KHALID SAMAD: We have to let our young people know that it’s okay to resolve a conflict peacefully, and that doesn’t make you any less of a man or a woman—in fact, you’re MORE of a man or MORE of a woman if you walk away from a situation without bloodshed or without violence.
Pastor Stephen Rowan of Glenville’s Bethany Baptist Church, is concerned about the attitudes he sees in some of the boys that gather in groups along East 105th street. But, he also sees something else that he says gets lost in the seemingly endless stream of news reports about youth violence.
REV. ROWAN: The element that perpetrates these kinds of things against the community are not appreciated and they don’t represent the community as a whole. The vast majority of the people in this community are good people. People are trying to build up their lives. They care about their children, they love their children, and then to see something like this happen, it’s just devastating.
That’s a sentiment that you’ll hear in a number of other neighborhoods. Donna Lykes of East Cleveland says there was a drive-by shooting outside her home this year.
DONNA LYKES: And that scared me tremendously, because I like to take my little grandson out in the stroller, to the store or something, you know when it’s warm and nice? So, that really did frighten me.
Her son, Jonathan, says he’s come to terms with the fear that his mother speaks of, as have most of his friends. He thinks an even bigger challenge faces his community—overcoming its own image. As a 17-year-old who has been mistaken for a hoodlum when visiting white suburbia, Jonathan is sensitive to the impressions of the outside world.
JONATHAN LYKES: I mean, I’m not saying it’s the best place ever, because the simple fact is that East Cleveland is in poverty, and that’s not something we want to embrace. But, I’m also saying, it’s not like: “Oh, East Cleveland people need to be thrown away.”
But, he says, many young people feel like they have been thrown away. They’ve started to believe the negative images that others have put on them. His mother Donna nods in agreement.
DONNA LYKES: I know a couple people where that image has taken hold of them. People don’t believe in education, it’s like an East Cleveland stigma. And a lot of the guys here have felonies and can’t get a decent job. It’s a vicious cycle.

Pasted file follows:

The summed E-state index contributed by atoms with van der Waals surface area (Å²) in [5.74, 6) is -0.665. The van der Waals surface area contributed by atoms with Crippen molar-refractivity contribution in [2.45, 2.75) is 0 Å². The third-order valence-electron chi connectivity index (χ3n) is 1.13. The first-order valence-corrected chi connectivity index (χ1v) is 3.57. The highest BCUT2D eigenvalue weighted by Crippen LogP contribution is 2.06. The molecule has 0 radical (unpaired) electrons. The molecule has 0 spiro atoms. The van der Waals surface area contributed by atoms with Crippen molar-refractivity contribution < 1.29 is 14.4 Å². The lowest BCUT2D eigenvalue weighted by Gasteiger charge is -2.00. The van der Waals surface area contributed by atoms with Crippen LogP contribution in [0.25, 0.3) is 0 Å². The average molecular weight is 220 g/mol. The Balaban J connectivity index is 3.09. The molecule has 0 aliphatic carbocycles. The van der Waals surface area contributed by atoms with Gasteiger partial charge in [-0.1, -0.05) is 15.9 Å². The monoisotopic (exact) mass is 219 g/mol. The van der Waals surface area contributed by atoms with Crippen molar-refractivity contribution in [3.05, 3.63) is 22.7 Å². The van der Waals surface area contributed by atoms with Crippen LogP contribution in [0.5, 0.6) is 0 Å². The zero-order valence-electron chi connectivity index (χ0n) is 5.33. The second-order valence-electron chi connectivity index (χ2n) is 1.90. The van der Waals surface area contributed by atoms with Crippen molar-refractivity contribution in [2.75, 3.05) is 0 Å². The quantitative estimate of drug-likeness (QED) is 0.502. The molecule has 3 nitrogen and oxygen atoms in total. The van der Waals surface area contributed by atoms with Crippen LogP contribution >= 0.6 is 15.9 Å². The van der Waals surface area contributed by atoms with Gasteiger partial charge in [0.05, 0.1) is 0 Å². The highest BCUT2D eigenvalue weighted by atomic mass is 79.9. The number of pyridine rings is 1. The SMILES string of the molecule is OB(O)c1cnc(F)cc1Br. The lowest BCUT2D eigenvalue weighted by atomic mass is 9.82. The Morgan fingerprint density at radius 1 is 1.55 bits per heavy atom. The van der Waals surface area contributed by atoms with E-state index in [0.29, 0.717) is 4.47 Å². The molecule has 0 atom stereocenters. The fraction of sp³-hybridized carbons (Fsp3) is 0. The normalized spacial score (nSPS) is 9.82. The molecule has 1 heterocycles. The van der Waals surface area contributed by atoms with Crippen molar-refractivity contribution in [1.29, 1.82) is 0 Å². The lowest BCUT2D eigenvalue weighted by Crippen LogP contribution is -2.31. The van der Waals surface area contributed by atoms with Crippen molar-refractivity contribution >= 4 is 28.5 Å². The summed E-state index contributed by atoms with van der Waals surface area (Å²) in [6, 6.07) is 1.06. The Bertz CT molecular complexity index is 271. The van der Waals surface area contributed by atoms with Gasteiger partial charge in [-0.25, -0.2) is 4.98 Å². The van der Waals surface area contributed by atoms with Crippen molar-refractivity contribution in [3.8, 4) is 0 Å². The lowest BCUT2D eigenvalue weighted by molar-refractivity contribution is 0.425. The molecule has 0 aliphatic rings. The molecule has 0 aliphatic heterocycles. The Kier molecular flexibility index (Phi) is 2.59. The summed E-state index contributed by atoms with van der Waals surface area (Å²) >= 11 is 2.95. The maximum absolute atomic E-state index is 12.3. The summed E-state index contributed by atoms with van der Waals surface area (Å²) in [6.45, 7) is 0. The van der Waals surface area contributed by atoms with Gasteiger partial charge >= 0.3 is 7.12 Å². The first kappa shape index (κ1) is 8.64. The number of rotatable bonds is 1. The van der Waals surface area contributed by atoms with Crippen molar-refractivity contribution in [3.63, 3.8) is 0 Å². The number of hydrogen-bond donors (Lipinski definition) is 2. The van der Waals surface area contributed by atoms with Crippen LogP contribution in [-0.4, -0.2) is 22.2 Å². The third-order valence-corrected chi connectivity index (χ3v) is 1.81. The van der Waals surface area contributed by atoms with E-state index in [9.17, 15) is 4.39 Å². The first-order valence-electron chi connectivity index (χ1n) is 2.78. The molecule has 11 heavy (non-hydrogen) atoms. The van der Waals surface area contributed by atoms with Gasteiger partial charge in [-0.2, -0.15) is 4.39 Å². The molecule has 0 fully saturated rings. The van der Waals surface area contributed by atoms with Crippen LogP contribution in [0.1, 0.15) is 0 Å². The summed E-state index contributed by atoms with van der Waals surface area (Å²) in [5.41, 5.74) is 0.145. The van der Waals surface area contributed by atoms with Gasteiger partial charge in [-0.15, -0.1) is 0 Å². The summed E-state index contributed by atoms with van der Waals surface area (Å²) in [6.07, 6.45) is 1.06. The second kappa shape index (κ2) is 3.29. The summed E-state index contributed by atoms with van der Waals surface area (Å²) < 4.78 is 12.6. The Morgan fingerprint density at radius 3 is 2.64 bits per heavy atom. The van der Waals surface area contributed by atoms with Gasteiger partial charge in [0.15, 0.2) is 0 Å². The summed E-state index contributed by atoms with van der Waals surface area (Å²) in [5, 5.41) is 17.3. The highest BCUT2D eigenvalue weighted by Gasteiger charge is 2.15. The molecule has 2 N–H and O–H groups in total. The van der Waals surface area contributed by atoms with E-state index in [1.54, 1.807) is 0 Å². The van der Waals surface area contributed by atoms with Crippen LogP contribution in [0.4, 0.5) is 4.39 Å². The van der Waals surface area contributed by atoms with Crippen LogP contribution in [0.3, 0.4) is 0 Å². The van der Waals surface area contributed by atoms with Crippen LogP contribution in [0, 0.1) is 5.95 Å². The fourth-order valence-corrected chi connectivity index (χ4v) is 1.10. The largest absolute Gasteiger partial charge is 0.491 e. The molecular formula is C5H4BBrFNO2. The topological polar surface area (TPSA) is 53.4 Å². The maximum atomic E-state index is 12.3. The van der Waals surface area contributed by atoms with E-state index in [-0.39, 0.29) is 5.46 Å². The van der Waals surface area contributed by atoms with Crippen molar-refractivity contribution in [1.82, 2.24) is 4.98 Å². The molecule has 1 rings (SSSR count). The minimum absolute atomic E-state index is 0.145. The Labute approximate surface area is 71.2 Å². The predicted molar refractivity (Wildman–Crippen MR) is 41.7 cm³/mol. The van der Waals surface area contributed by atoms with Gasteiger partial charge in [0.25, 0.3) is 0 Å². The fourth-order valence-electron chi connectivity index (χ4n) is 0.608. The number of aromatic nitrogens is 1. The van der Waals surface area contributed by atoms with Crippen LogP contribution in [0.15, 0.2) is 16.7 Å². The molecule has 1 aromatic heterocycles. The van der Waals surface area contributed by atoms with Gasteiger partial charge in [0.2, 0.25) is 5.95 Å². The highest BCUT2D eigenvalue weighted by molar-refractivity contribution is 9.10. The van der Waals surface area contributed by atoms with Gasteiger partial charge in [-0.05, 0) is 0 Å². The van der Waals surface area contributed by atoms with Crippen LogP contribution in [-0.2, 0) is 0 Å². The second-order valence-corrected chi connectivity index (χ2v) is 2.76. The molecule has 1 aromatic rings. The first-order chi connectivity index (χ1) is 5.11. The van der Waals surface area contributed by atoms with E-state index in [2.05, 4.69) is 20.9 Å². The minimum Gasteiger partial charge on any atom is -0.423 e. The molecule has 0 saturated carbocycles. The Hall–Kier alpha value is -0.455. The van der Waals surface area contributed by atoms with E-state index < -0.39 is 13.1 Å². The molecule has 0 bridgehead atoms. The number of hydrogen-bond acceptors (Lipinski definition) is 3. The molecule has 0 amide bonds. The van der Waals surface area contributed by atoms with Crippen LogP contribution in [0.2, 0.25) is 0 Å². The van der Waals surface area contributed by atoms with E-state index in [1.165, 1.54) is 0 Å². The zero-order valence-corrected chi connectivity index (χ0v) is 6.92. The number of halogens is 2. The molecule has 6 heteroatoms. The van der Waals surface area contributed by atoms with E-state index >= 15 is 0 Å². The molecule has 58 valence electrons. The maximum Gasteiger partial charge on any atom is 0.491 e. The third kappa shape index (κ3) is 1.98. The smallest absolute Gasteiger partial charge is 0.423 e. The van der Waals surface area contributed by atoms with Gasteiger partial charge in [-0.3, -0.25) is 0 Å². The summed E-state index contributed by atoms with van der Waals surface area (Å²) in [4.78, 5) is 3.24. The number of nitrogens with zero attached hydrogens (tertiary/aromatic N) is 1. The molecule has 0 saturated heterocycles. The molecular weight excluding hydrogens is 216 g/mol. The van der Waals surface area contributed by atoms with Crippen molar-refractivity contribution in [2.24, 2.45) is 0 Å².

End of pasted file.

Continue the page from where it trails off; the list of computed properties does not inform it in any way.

A cycle that starts at a very young age, says MetroHealth trauma specialist Jeff Claridge. As the father of a seven-month-old infant, the fragility of a child is more real to him, now.
JEFF CLARIDGE: I think kids are little sponges. They’re born innocent and they stay innocent and if we can somehow decrease their exposure to violence and unhealthy lifestyles early, I think they’ve got an excellent chance. Somewhere in their early years, after they start going to school, I think they start getting exposed to unhealthy environments… lack of parental supervision… violence in the community… and I think that’s where [HIS BEEPER GOES OFF] things start to deteriorate.
Jeff Claridge’s beeper pulls him off to another emergency. Before leaving MetroHealth, I make one more stop at the maternity ward, where several nurses attend to a half dozen newborns. These infants may sport an assortment of skin tones, but their faces look pretty much the same, as they take their first peek at the world through squinty eyes. Right now, they’re all bundled up in blankets and wearing little knit caps to keep their delicate heads warm. One can only wonder what’s in store for them once they go home.
Carmencita Richardson at memorial for her son, Shawn
Glenville mural that Shawn Richardson helped design and paint
Lighting candles for Shawn at the base of his mural
Rev. Stephen Rowan at Shawn’s memorial service
Dr. Jeff Claridge answers another emergency page
Jonathan and Donna Lykes
Jonathan Lykes at East Cleveland memorial for gang members
Children's Health, Community/Human Interest, Courts/Crime - Fire/Law Enforcement, Parenting/Child Care